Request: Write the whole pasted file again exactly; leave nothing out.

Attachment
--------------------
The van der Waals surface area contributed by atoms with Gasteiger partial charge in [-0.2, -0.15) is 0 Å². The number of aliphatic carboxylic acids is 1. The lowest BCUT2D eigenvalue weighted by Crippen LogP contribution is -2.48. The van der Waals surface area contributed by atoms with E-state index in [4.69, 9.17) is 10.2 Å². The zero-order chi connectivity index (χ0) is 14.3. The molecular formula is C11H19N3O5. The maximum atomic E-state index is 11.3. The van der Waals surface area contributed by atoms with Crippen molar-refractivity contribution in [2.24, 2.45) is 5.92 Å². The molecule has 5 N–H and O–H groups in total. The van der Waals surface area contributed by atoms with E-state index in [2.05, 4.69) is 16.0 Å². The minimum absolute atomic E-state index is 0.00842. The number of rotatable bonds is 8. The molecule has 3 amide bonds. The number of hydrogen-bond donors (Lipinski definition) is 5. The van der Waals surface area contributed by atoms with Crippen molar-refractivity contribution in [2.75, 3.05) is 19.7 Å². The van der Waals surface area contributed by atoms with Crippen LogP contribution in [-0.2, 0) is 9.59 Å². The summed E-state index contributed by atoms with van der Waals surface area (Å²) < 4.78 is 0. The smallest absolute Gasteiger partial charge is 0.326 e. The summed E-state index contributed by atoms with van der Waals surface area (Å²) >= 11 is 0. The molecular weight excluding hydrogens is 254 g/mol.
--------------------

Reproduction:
The van der Waals surface area contributed by atoms with Gasteiger partial charge in [-0.2, -0.15) is 0 Å². The number of aliphatic carboxylic acids is 1. The lowest BCUT2D eigenvalue weighted by Crippen LogP contribution is -2.48. The van der Waals surface area contributed by atoms with E-state index in [4.69, 9.17) is 10.2 Å². The zero-order chi connectivity index (χ0) is 14.3. The molecular formula is C11H19N3O5. The maximum atomic E-state index is 11.3. The van der Waals surface area contributed by atoms with Crippen molar-refractivity contribution in [2.24, 2.45) is 5.92 Å². The molecule has 5 N–H and O–H groups in total. The van der Waals surface area contributed by atoms with E-state index in [2.05, 4.69) is 16.0 Å². The minimum absolute atomic E-state index is 0.00842. The number of rotatable bonds is 8. The molecule has 3 amide bonds. The number of hydrogen-bond donors (Lipinski definition) is 5. The van der Waals surface area contributed by atoms with Crippen molar-refractivity contribution in [2.75, 3.05) is 19.7 Å². The van der Waals surface area contributed by atoms with Crippen LogP contribution in [-0.2, 0) is 9.59 Å². The summed E-state index contributed by atoms with van der Waals surface area (Å²) < 4.78 is 0. The smallest absolute Gasteiger partial charge is 0.326 e. The summed E-state index contributed by atoms with van der Waals surface area (Å²) >= 11 is 0. The molecular weight excluding hydrogens is 254 g/mol.